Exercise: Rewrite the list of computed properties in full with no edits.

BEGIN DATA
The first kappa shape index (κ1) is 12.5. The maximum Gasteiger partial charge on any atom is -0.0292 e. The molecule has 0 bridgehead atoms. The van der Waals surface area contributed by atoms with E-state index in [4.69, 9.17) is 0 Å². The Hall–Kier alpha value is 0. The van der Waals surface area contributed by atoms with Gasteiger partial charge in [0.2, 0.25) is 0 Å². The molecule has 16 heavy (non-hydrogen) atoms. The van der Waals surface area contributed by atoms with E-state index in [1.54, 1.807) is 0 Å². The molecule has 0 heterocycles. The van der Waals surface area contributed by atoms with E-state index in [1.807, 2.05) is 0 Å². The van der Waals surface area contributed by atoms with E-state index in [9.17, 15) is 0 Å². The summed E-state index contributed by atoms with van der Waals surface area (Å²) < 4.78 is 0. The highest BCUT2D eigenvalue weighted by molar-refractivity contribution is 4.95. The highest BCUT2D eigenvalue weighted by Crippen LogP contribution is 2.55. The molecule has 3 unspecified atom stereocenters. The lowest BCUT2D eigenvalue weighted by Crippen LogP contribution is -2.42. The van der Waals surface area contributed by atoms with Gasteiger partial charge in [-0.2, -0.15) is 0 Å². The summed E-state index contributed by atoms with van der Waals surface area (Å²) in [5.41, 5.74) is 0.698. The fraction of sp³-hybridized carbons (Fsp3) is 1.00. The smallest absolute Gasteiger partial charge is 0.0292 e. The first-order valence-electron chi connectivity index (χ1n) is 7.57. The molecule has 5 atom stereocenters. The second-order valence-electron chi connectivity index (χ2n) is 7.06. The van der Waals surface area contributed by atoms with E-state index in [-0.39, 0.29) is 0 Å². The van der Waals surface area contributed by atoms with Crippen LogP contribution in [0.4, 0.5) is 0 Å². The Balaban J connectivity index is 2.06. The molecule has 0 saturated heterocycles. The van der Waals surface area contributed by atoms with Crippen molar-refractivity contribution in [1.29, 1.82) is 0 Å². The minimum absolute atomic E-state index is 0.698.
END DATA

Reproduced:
The first kappa shape index (κ1) is 12.5. The maximum Gasteiger partial charge on any atom is -0.0292 e. The molecule has 0 bridgehead atoms. The van der Waals surface area contributed by atoms with E-state index in [4.69, 9.17) is 0 Å². The Hall–Kier alpha value is 0. The van der Waals surface area contributed by atoms with Gasteiger partial charge in [0.2, 0.25) is 0 Å². The molecule has 16 heavy (non-hydrogen) atoms. The van der Waals surface area contributed by atoms with E-state index in [1.54, 1.807) is 0 Å². The molecule has 0 heterocycles. The van der Waals surface area contributed by atoms with E-state index in [1.807, 2.05) is 0 Å². The van der Waals surface area contributed by atoms with E-state index in [9.17, 15) is 0 Å². The summed E-state index contributed by atoms with van der Waals surface area (Å²) < 4.78 is 0. The highest BCUT2D eigenvalue weighted by molar-refractivity contribution is 4.95. The highest BCUT2D eigenvalue weighted by Crippen LogP contribution is 2.55. The molecule has 3 unspecified atom stereocenters. The lowest BCUT2D eigenvalue weighted by Crippen LogP contribution is -2.42. The van der Waals surface area contributed by atoms with Gasteiger partial charge in [-0.2, -0.15) is 0 Å². The summed E-state index contributed by atoms with van der Waals surface area (Å²) in [5.41, 5.74) is 0.698. The fraction of sp³-hybridized carbons (Fsp3) is 1.00. The smallest absolute Gasteiger partial charge is 0.0292 e. The first-order valence-electron chi connectivity index (χ1n) is 7.57. The molecule has 5 atom stereocenters. The second-order valence-electron chi connectivity index (χ2n) is 7.06. The van der Waals surface area contributed by atoms with E-state index in [-0.39, 0.29) is 0 Å². The van der Waals surface area contributed by atoms with Crippen LogP contribution in [0.4, 0.5) is 0 Å². The Balaban J connectivity index is 2.06. The molecule has 0 saturated heterocycles. The van der Waals surface area contributed by atoms with Crippen molar-refractivity contribution in [1.29, 1.82) is 0 Å². The minimum absolute atomic E-state index is 0.698.